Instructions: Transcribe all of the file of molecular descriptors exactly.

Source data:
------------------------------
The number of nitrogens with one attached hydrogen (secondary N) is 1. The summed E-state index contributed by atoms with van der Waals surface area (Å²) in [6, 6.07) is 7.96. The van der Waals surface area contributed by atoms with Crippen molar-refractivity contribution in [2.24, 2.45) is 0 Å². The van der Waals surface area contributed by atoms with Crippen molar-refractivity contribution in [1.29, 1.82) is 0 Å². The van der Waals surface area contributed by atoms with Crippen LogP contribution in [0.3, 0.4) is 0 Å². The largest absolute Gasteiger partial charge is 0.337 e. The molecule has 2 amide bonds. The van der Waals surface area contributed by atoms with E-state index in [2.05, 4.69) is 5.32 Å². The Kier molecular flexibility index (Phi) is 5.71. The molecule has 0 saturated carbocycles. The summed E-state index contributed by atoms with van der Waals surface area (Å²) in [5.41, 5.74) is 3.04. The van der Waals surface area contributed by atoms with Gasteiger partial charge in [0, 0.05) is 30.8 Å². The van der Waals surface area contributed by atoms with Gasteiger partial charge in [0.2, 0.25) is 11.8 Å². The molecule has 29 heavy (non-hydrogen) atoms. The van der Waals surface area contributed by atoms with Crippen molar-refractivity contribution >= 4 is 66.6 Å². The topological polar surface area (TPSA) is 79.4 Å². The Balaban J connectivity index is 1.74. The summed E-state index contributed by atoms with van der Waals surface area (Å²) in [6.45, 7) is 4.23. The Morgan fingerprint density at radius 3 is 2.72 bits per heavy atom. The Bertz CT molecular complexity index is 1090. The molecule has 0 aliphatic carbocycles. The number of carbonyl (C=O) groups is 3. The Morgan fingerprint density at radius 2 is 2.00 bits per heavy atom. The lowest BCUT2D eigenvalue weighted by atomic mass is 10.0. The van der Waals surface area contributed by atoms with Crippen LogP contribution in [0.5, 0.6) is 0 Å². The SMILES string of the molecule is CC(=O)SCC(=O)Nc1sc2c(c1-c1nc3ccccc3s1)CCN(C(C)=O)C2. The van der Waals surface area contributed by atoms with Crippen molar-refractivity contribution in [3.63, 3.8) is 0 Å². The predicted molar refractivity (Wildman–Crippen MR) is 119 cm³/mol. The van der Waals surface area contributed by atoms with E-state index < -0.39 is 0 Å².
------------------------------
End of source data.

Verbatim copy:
The number of nitrogens with one attached hydrogen (secondary N) is 1. The summed E-state index contributed by atoms with van der Waals surface area (Å²) in [6, 6.07) is 7.96. The van der Waals surface area contributed by atoms with Crippen molar-refractivity contribution in [2.24, 2.45) is 0 Å². The van der Waals surface area contributed by atoms with Crippen molar-refractivity contribution in [1.29, 1.82) is 0 Å². The van der Waals surface area contributed by atoms with Crippen LogP contribution in [0.3, 0.4) is 0 Å². The largest absolute Gasteiger partial charge is 0.337 e. The molecule has 2 amide bonds. The van der Waals surface area contributed by atoms with E-state index in [2.05, 4.69) is 5.32 Å². The Kier molecular flexibility index (Phi) is 5.71. The molecule has 0 saturated carbocycles. The summed E-state index contributed by atoms with van der Waals surface area (Å²) in [5.41, 5.74) is 3.04. The van der Waals surface area contributed by atoms with Gasteiger partial charge in [0, 0.05) is 30.8 Å². The van der Waals surface area contributed by atoms with Gasteiger partial charge in [0.2, 0.25) is 11.8 Å². The molecule has 29 heavy (non-hydrogen) atoms. The van der Waals surface area contributed by atoms with Crippen molar-refractivity contribution >= 4 is 66.6 Å². The topological polar surface area (TPSA) is 79.4 Å². The Balaban J connectivity index is 1.74. The summed E-state index contributed by atoms with van der Waals surface area (Å²) in [6.45, 7) is 4.23. The Morgan fingerprint density at radius 3 is 2.72 bits per heavy atom. The Bertz CT molecular complexity index is 1090. The molecule has 0 aliphatic carbocycles. The number of carbonyl (C=O) groups is 3. The Morgan fingerprint density at radius 2 is 2.00 bits per heavy atom. The lowest BCUT2D eigenvalue weighted by atomic mass is 10.0. The van der Waals surface area contributed by atoms with Crippen LogP contribution in [0.5, 0.6) is 0 Å². The SMILES string of the molecule is CC(=O)SCC(=O)Nc1sc2c(c1-c1nc3ccccc3s1)CCN(C(C)=O)C2. The van der Waals surface area contributed by atoms with Crippen molar-refractivity contribution in [3.63, 3.8) is 0 Å². The predicted molar refractivity (Wildman–Crippen MR) is 119 cm³/mol. The van der Waals surface area contributed by atoms with E-state index < -0.39 is 0 Å².